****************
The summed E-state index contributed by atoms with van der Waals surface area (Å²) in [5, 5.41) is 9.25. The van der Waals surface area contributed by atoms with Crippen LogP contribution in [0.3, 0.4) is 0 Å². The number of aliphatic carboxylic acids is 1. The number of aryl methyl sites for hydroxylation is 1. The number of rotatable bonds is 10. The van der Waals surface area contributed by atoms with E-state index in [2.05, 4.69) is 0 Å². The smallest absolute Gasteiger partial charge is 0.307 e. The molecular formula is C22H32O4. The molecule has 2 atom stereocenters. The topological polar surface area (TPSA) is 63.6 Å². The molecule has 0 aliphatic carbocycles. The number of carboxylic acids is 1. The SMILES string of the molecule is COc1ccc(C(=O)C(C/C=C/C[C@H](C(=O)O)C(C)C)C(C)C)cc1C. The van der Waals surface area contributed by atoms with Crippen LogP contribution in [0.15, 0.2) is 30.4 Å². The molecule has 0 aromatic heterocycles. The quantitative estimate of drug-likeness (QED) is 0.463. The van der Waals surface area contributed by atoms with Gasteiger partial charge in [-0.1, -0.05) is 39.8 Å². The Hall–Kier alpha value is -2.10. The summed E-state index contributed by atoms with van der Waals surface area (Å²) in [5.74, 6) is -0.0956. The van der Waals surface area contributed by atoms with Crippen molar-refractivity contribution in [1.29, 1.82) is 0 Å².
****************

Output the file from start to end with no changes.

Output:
The summed E-state index contributed by atoms with van der Waals surface area (Å²) in [5, 5.41) is 9.25. The van der Waals surface area contributed by atoms with Crippen LogP contribution in [0.3, 0.4) is 0 Å². The number of aliphatic carboxylic acids is 1. The number of aryl methyl sites for hydroxylation is 1. The number of rotatable bonds is 10. The van der Waals surface area contributed by atoms with E-state index in [2.05, 4.69) is 0 Å². The smallest absolute Gasteiger partial charge is 0.307 e. The molecular formula is C22H32O4. The molecule has 2 atom stereocenters. The topological polar surface area (TPSA) is 63.6 Å². The molecule has 0 aliphatic carbocycles. The number of carboxylic acids is 1. The SMILES string of the molecule is COc1ccc(C(=O)C(C/C=C/C[C@H](C(=O)O)C(C)C)C(C)C)cc1C. The van der Waals surface area contributed by atoms with Crippen LogP contribution in [0.15, 0.2) is 30.4 Å². The molecule has 0 aromatic heterocycles. The quantitative estimate of drug-likeness (QED) is 0.463. The van der Waals surface area contributed by atoms with Gasteiger partial charge in [-0.1, -0.05) is 39.8 Å². The Hall–Kier alpha value is -2.10. The summed E-state index contributed by atoms with van der Waals surface area (Å²) in [5.74, 6) is -0.0956. The van der Waals surface area contributed by atoms with Crippen molar-refractivity contribution in [1.29, 1.82) is 0 Å².